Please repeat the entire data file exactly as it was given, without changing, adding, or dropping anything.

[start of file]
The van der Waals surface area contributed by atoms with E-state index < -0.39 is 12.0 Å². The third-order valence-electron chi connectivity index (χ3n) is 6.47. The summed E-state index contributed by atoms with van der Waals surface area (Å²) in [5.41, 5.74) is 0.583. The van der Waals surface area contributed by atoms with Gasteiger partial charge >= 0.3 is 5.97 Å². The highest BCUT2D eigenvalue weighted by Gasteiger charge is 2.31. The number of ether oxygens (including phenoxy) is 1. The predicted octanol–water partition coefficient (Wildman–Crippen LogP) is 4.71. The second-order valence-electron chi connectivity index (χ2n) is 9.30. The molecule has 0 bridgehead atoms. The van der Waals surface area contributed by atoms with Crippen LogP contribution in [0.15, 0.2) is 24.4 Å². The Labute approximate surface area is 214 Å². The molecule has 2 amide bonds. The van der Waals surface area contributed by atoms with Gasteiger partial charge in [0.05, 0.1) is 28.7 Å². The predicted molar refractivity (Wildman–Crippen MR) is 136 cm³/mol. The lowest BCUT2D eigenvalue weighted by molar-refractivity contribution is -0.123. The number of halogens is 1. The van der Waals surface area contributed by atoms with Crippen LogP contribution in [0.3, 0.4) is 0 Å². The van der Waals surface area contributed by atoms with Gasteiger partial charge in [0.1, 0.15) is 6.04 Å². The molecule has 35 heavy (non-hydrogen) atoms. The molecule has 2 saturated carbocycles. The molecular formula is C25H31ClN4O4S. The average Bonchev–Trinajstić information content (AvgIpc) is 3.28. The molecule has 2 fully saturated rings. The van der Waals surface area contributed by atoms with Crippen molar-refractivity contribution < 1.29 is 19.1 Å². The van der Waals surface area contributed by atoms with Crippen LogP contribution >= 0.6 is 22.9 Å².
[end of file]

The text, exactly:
The van der Waals surface area contributed by atoms with E-state index < -0.39 is 12.0 Å². The third-order valence-electron chi connectivity index (χ3n) is 6.47. The summed E-state index contributed by atoms with van der Waals surface area (Å²) in [5.41, 5.74) is 0.583. The van der Waals surface area contributed by atoms with Gasteiger partial charge >= 0.3 is 5.97 Å². The highest BCUT2D eigenvalue weighted by Gasteiger charge is 2.31. The number of ether oxygens (including phenoxy) is 1. The predicted octanol–water partition coefficient (Wildman–Crippen LogP) is 4.71. The second-order valence-electron chi connectivity index (χ2n) is 9.30. The molecule has 0 bridgehead atoms. The van der Waals surface area contributed by atoms with Crippen LogP contribution in [0.15, 0.2) is 24.4 Å². The Labute approximate surface area is 214 Å². The molecule has 2 amide bonds. The van der Waals surface area contributed by atoms with Gasteiger partial charge in [0.05, 0.1) is 28.7 Å². The predicted molar refractivity (Wildman–Crippen MR) is 136 cm³/mol. The lowest BCUT2D eigenvalue weighted by molar-refractivity contribution is -0.123. The number of halogens is 1. The van der Waals surface area contributed by atoms with Crippen LogP contribution in [0.3, 0.4) is 0 Å². The van der Waals surface area contributed by atoms with Gasteiger partial charge in [0.1, 0.15) is 6.04 Å². The molecule has 35 heavy (non-hydrogen) atoms. The molecule has 2 saturated carbocycles. The molecular formula is C25H31ClN4O4S. The average Bonchev–Trinajstić information content (AvgIpc) is 3.28. The molecule has 2 fully saturated rings. The van der Waals surface area contributed by atoms with Crippen molar-refractivity contribution < 1.29 is 19.1 Å². The van der Waals surface area contributed by atoms with Crippen LogP contribution >= 0.6 is 22.9 Å².